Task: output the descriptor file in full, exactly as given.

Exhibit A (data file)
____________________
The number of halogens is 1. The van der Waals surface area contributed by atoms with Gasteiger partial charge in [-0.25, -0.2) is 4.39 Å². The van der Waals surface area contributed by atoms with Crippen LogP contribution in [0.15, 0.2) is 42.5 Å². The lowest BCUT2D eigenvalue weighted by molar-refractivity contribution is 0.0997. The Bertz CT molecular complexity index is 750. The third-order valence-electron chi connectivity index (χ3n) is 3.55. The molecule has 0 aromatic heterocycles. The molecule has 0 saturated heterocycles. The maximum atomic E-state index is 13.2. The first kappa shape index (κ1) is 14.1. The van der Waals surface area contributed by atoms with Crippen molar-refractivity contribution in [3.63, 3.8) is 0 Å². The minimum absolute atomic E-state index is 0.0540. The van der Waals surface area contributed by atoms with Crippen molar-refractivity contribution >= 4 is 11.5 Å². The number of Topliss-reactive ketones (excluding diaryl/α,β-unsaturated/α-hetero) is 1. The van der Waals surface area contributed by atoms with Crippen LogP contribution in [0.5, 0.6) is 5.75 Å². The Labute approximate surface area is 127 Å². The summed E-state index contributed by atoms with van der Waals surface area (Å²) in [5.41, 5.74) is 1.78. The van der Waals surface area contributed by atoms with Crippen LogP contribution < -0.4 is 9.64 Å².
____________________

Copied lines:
The number of halogens is 1. The van der Waals surface area contributed by atoms with Gasteiger partial charge in [-0.25, -0.2) is 4.39 Å². The van der Waals surface area contributed by atoms with Crippen LogP contribution in [0.15, 0.2) is 42.5 Å². The lowest BCUT2D eigenvalue weighted by molar-refractivity contribution is 0.0997. The Bertz CT molecular complexity index is 750. The third-order valence-electron chi connectivity index (χ3n) is 3.55. The molecule has 0 aromatic heterocycles. The molecule has 0 saturated heterocycles. The maximum atomic E-state index is 13.2. The first kappa shape index (κ1) is 14.1. The van der Waals surface area contributed by atoms with Crippen molar-refractivity contribution in [3.63, 3.8) is 0 Å². The minimum absolute atomic E-state index is 0.0540. The van der Waals surface area contributed by atoms with Crippen molar-refractivity contribution >= 4 is 11.5 Å². The number of Topliss-reactive ketones (excluding diaryl/α,β-unsaturated/α-hetero) is 1. The van der Waals surface area contributed by atoms with Crippen LogP contribution in [0.5, 0.6) is 5.75 Å². The Labute approximate surface area is 127 Å². The summed E-state index contributed by atoms with van der Waals surface area (Å²) in [5.41, 5.74) is 1.78. The van der Waals surface area contributed by atoms with Crippen LogP contribution < -0.4 is 9.64 Å².